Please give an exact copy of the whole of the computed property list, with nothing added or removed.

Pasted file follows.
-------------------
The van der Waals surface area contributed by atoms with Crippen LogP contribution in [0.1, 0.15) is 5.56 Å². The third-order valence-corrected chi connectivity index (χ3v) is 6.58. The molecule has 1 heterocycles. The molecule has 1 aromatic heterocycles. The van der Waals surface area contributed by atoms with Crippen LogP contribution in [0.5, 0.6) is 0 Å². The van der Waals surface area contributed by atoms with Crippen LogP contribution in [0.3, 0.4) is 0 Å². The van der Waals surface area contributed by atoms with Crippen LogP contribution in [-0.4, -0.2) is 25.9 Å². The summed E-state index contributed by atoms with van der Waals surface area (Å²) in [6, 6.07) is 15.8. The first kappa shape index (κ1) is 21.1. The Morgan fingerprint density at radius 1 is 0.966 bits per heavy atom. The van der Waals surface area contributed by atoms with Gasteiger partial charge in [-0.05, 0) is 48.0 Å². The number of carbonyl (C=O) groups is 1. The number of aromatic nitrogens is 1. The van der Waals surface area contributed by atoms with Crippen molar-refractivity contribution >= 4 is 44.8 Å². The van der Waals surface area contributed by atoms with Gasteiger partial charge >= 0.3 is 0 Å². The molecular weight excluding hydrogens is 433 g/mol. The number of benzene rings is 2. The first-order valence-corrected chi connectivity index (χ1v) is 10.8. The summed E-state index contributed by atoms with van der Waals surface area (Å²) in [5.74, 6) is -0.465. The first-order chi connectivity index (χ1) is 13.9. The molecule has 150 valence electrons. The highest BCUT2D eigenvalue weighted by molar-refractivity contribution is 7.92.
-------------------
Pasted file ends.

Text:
The van der Waals surface area contributed by atoms with Crippen LogP contribution in [0.1, 0.15) is 5.56 Å². The third-order valence-corrected chi connectivity index (χ3v) is 6.58. The molecule has 1 heterocycles. The molecule has 1 aromatic heterocycles. The van der Waals surface area contributed by atoms with Crippen LogP contribution in [0.5, 0.6) is 0 Å². The van der Waals surface area contributed by atoms with Crippen LogP contribution in [0.3, 0.4) is 0 Å². The van der Waals surface area contributed by atoms with Crippen LogP contribution in [-0.4, -0.2) is 25.9 Å². The summed E-state index contributed by atoms with van der Waals surface area (Å²) in [6, 6.07) is 15.8. The first kappa shape index (κ1) is 21.1. The Morgan fingerprint density at radius 1 is 0.966 bits per heavy atom. The van der Waals surface area contributed by atoms with Gasteiger partial charge in [-0.05, 0) is 48.0 Å². The number of carbonyl (C=O) groups is 1. The number of aromatic nitrogens is 1. The van der Waals surface area contributed by atoms with Crippen molar-refractivity contribution >= 4 is 44.8 Å². The van der Waals surface area contributed by atoms with Gasteiger partial charge >= 0.3 is 0 Å². The molecular weight excluding hydrogens is 433 g/mol. The number of benzene rings is 2. The first-order valence-corrected chi connectivity index (χ1v) is 10.8. The summed E-state index contributed by atoms with van der Waals surface area (Å²) in [5.74, 6) is -0.465. The first-order chi connectivity index (χ1) is 13.9. The molecule has 150 valence electrons. The highest BCUT2D eigenvalue weighted by molar-refractivity contribution is 7.92.